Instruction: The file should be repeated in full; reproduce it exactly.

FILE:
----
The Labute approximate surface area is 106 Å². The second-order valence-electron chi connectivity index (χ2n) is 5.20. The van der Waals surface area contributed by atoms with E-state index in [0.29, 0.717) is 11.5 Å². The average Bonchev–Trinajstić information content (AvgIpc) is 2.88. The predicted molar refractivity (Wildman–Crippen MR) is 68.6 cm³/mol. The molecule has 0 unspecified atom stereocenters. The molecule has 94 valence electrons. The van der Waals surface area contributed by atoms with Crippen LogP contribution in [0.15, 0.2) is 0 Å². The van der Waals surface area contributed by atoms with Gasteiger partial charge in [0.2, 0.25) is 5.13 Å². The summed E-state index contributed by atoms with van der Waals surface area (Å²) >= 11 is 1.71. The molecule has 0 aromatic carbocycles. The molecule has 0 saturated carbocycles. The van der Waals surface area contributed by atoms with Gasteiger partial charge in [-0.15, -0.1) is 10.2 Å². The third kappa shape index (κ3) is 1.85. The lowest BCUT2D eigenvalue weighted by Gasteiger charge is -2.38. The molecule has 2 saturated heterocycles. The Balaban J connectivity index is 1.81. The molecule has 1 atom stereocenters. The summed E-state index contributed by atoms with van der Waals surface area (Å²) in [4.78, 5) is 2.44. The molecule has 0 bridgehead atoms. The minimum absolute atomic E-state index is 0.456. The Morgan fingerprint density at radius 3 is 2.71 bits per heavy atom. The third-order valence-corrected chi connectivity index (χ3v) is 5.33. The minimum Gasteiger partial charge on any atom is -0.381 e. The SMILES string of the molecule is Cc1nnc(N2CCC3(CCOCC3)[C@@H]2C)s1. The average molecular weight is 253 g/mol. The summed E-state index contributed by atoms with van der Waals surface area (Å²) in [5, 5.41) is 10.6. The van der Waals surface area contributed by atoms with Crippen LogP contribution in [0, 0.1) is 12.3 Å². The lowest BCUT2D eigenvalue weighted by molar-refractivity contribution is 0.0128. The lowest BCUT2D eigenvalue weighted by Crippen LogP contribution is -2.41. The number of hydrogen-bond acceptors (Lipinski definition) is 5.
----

The Labute approximate surface area is 106 Å². The second-order valence-electron chi connectivity index (χ2n) is 5.20. The van der Waals surface area contributed by atoms with E-state index in [0.29, 0.717) is 11.5 Å². The average Bonchev–Trinajstić information content (AvgIpc) is 2.88. The predicted molar refractivity (Wildman–Crippen MR) is 68.6 cm³/mol. The molecule has 0 unspecified atom stereocenters. The molecule has 94 valence electrons. The van der Waals surface area contributed by atoms with Crippen LogP contribution in [0.15, 0.2) is 0 Å². The van der Waals surface area contributed by atoms with Gasteiger partial charge in [0.2, 0.25) is 5.13 Å². The summed E-state index contributed by atoms with van der Waals surface area (Å²) >= 11 is 1.71. The molecule has 0 aromatic carbocycles. The molecule has 0 saturated carbocycles. The van der Waals surface area contributed by atoms with Gasteiger partial charge in [-0.15, -0.1) is 10.2 Å². The third kappa shape index (κ3) is 1.85. The lowest BCUT2D eigenvalue weighted by Gasteiger charge is -2.38. The molecule has 2 saturated heterocycles. The Balaban J connectivity index is 1.81. The molecule has 1 atom stereocenters. The summed E-state index contributed by atoms with van der Waals surface area (Å²) in [4.78, 5) is 2.44. The molecule has 0 bridgehead atoms. The minimum absolute atomic E-state index is 0.456. The Morgan fingerprint density at radius 3 is 2.71 bits per heavy atom. The third-order valence-corrected chi connectivity index (χ3v) is 5.33. The minimum Gasteiger partial charge on any atom is -0.381 e. The SMILES string of the molecule is Cc1nnc(N2CCC3(CCOCC3)[C@@H]2C)s1. The average molecular weight is 253 g/mol. The summed E-state index contributed by atoms with van der Waals surface area (Å²) in [5, 5.41) is 10.6. The van der Waals surface area contributed by atoms with Crippen LogP contribution in [0, 0.1) is 12.3 Å². The lowest BCUT2D eigenvalue weighted by molar-refractivity contribution is 0.0128. The lowest BCUT2D eigenvalue weighted by Crippen LogP contribution is -2.41. The number of hydrogen-bond acceptors (Lipinski definition) is 5.